Back in Haiti, expelled migrant family plans to flee again

Sep 24, 2021, 3:34 AM | Updated: 3:50 pm
Jean Charles Celestin, right, carries luggage belonging to his cousin Jhon Celestin, left, Jhon's w...

Jean Charles Celestin, right, carries luggage belonging to his cousin Jhon Celestin, left, Jhon's wife Delta De Leon, and their daughter Chloe, in Port au Prince, Haiti, Wednesday, Sept. 22, 2021. Jhon Celestin arrived in Haiti aboard the last flight Wednesday to the Haitian capital, a city the 38-year-old left three years ago in search of a better-paying job to help support his family. (AP Photo/Joseph Odelyn)

(AP Photo/Joseph Odelyn)

PORT-AU-PRINCE, Haiti (AP) — You’re lucky, the U.S. officials said. “You’re going to see your family.”

The authorities had called out numbers corresponding to raffle-like tickets the Haitians had been issued when they were detained after crossing the border into Texas. As each number was called, another bedraggled immigrant stood up.

“Everyone was happy,” recalled Jhon Celestin. “But I was not happy. I saw it was a lie.”

The prize was a one-way trip back to the place they had so desperately wanted to escape. And so it was that Celestin arrived in Haiti aboard the last flight Wednesday to the capital of Port-au-Prince, a city the 38-year-old left three years ago in search of a better-paying job to help support his family.

He is among some 2,000 migrants that the U.S. expelled to Haiti this week via more than 17 flights, with more scheduled in upcoming days. Staying in Haiti is not an option for many of them. Like Celestin, they plan to flee their country again as soon as they can.

It had stopped drizzling as Celestin left the airport and stepped out into streets choked with dust and smoke, carrying a bag in one hand and his 2-year-old daughter in the other.

Chloe, born in Chile, looked around quietly at her new surroundings as Celestin and his wife asked to borrow someone’s phone to call a taxi. It would be more expensive, but they didn’t want their toddler riding on a motorcycle — a common means of transport in city where vehicles must veer around smoldering garbage dumps, heavy traffic and the occasional burning barricade.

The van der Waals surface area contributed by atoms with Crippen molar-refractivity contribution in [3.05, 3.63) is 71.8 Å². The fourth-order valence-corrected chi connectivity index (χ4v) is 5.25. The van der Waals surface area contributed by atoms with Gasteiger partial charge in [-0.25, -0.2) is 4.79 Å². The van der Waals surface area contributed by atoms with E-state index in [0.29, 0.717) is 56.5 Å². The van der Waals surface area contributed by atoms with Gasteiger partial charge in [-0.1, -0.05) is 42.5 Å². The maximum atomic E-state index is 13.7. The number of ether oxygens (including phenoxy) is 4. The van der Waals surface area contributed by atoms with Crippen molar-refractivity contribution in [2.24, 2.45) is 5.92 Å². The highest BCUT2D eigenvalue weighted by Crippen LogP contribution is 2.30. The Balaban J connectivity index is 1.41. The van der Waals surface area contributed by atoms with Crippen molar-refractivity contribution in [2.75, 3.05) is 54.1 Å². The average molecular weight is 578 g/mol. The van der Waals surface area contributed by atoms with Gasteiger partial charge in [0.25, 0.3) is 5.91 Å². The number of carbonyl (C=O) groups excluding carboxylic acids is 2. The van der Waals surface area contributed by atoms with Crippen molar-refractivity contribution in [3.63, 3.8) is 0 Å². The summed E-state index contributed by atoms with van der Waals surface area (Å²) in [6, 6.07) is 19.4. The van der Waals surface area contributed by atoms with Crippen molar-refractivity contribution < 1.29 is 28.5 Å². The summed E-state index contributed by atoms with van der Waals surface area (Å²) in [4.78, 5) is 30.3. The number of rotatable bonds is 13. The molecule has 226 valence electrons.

After a 35-minute ride, they arrived at a house whose basement they would share with a cousin who had been expelled from the U.S. the day before. The home is located a couple blocks away from where 15 people were killed in a shooting rampage in June, including a journalist and political activist. Among those charged was a police officer.

“This is not what I imagined, being here,” said Celestin’s wife, 26-year-old Delta de León, who was born in the Dominican Republic to a Dominican father and a Haitian mother. “But here I am, although I hope to leave soon because the one thing I’ve never wanted for my daughter is for her to grow up here.”

Haiti has more than 11 million people; about 60% make less than $2 a day. A cornerstone of its economy is money from Haitians living abroad — $3.8 billion a year, or 35% of the country’s GDP.

The Haiti to which the migrants are returning is more violent, more impoverished and more politically unstable than the one they left. It is struggling to recover from the July 7 assassination of President Jovenel Moïse and from a 7.2-magnitude earthquake that struck southern Haiti in August, killing more than 2,200 people and destroying or damaging tens of thousands of homes. Thousands of people live in squalid shelters after their homes were razed in recent months as a result of rampant gang violence.

Celestin and his wife don’t plan on staying long.